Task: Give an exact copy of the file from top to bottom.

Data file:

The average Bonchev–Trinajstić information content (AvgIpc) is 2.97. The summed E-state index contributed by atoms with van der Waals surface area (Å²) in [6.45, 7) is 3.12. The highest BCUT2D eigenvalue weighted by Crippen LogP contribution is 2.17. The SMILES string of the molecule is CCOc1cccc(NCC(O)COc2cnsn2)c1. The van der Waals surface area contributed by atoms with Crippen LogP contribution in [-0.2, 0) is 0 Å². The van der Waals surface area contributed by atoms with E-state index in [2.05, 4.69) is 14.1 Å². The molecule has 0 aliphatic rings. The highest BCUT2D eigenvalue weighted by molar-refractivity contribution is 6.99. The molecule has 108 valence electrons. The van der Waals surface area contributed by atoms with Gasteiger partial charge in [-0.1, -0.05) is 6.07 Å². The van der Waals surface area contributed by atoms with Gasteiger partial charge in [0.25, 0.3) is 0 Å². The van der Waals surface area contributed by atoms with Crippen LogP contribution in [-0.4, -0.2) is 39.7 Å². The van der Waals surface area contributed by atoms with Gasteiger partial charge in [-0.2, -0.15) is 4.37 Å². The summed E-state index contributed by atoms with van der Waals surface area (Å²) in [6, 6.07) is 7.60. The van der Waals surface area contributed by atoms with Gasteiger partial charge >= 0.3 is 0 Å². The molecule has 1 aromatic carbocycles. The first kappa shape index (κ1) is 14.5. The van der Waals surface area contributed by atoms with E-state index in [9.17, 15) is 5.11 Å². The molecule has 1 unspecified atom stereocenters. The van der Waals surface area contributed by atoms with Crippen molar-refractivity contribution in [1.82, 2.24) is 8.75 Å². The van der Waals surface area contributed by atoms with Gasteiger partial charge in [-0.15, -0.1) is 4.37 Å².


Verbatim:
The average Bonchev–Trinajstić information content (AvgIpc) is 2.97. The summed E-state index contributed by atoms with van der Waals surface area (Å²) in [6.45, 7) is 3.12. The highest BCUT2D eigenvalue weighted by Crippen LogP contribution is 2.17. The SMILES string of the molecule is CCOc1cccc(NCC(O)COc2cnsn2)c1. The van der Waals surface area contributed by atoms with Crippen LogP contribution in [-0.2, 0) is 0 Å². The van der Waals surface area contributed by atoms with E-state index in [2.05, 4.69) is 14.1 Å². The molecule has 0 aliphatic rings. The highest BCUT2D eigenvalue weighted by molar-refractivity contribution is 6.99. The molecule has 108 valence electrons. The van der Waals surface area contributed by atoms with Gasteiger partial charge in [-0.1, -0.05) is 6.07 Å². The van der Waals surface area contributed by atoms with Gasteiger partial charge in [0.25, 0.3) is 0 Å². The van der Waals surface area contributed by atoms with Crippen LogP contribution in [-0.4, -0.2) is 39.7 Å². The van der Waals surface area contributed by atoms with Gasteiger partial charge in [-0.2, -0.15) is 4.37 Å². The summed E-state index contributed by atoms with van der Waals surface area (Å²) in [6, 6.07) is 7.60. The van der Waals surface area contributed by atoms with Gasteiger partial charge >= 0.3 is 0 Å². The molecule has 1 aromatic carbocycles. The first kappa shape index (κ1) is 14.5. The van der Waals surface area contributed by atoms with E-state index in [9.17, 15) is 5.11 Å². The molecule has 1 unspecified atom stereocenters. The van der Waals surface area contributed by atoms with Crippen molar-refractivity contribution in [1.82, 2.24) is 8.75 Å². The van der Waals surface area contributed by atoms with Gasteiger partial charge in [-0.15, -0.1) is 4.37 Å².